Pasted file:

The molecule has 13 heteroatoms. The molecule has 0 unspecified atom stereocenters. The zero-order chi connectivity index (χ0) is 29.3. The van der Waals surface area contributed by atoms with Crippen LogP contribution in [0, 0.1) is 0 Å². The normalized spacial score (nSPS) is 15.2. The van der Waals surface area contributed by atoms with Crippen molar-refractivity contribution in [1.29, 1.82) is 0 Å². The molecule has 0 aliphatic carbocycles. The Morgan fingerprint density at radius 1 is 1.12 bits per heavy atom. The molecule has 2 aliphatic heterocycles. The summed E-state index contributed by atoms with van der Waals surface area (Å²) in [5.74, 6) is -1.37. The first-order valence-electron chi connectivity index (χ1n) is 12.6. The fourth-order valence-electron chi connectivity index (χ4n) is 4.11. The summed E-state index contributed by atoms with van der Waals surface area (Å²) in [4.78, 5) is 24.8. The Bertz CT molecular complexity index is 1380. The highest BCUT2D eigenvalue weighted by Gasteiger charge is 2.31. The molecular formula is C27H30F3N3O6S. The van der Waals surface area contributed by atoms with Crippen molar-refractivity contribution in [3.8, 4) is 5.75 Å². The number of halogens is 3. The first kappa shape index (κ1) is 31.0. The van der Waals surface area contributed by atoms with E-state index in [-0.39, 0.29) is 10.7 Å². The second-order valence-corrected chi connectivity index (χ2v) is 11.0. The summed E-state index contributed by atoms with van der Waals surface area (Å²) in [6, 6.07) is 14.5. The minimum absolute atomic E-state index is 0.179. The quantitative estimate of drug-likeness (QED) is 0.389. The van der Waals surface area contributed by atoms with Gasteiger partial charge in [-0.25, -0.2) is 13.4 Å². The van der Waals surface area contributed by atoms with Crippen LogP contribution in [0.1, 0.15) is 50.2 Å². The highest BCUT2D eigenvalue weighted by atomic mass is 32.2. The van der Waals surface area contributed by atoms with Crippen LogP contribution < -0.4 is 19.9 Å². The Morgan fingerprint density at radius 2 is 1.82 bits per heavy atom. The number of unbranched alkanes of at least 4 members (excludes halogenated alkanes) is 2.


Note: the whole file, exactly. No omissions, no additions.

The molecule has 13 heteroatoms. The molecule has 0 unspecified atom stereocenters. The zero-order chi connectivity index (χ0) is 29.3. The van der Waals surface area contributed by atoms with Crippen LogP contribution in [0, 0.1) is 0 Å². The normalized spacial score (nSPS) is 15.2. The van der Waals surface area contributed by atoms with Crippen molar-refractivity contribution in [1.29, 1.82) is 0 Å². The molecule has 0 aliphatic carbocycles. The Morgan fingerprint density at radius 1 is 1.12 bits per heavy atom. The molecule has 2 aliphatic heterocycles. The summed E-state index contributed by atoms with van der Waals surface area (Å²) in [5.74, 6) is -1.37. The first-order valence-electron chi connectivity index (χ1n) is 12.6. The fourth-order valence-electron chi connectivity index (χ4n) is 4.11. The summed E-state index contributed by atoms with van der Waals surface area (Å²) in [4.78, 5) is 24.8. The Bertz CT molecular complexity index is 1380. The highest BCUT2D eigenvalue weighted by Gasteiger charge is 2.31. The molecular formula is C27H30F3N3O6S. The van der Waals surface area contributed by atoms with Crippen molar-refractivity contribution in [3.8, 4) is 5.75 Å². The number of halogens is 3. The first kappa shape index (κ1) is 31.0. The van der Waals surface area contributed by atoms with E-state index in [-0.39, 0.29) is 10.7 Å². The second-order valence-corrected chi connectivity index (χ2v) is 11.0. The summed E-state index contributed by atoms with van der Waals surface area (Å²) in [6, 6.07) is 14.5. The minimum absolute atomic E-state index is 0.179. The quantitative estimate of drug-likeness (QED) is 0.389. The van der Waals surface area contributed by atoms with Gasteiger partial charge in [-0.25, -0.2) is 13.4 Å². The van der Waals surface area contributed by atoms with Crippen LogP contribution in [0.1, 0.15) is 50.2 Å². The highest BCUT2D eigenvalue weighted by atomic mass is 32.2. The van der Waals surface area contributed by atoms with Crippen LogP contribution < -0.4 is 19.9 Å². The Morgan fingerprint density at radius 2 is 1.82 bits per heavy atom. The number of unbranched alkanes of at least 4 members (excludes halogenated alkanes) is 2.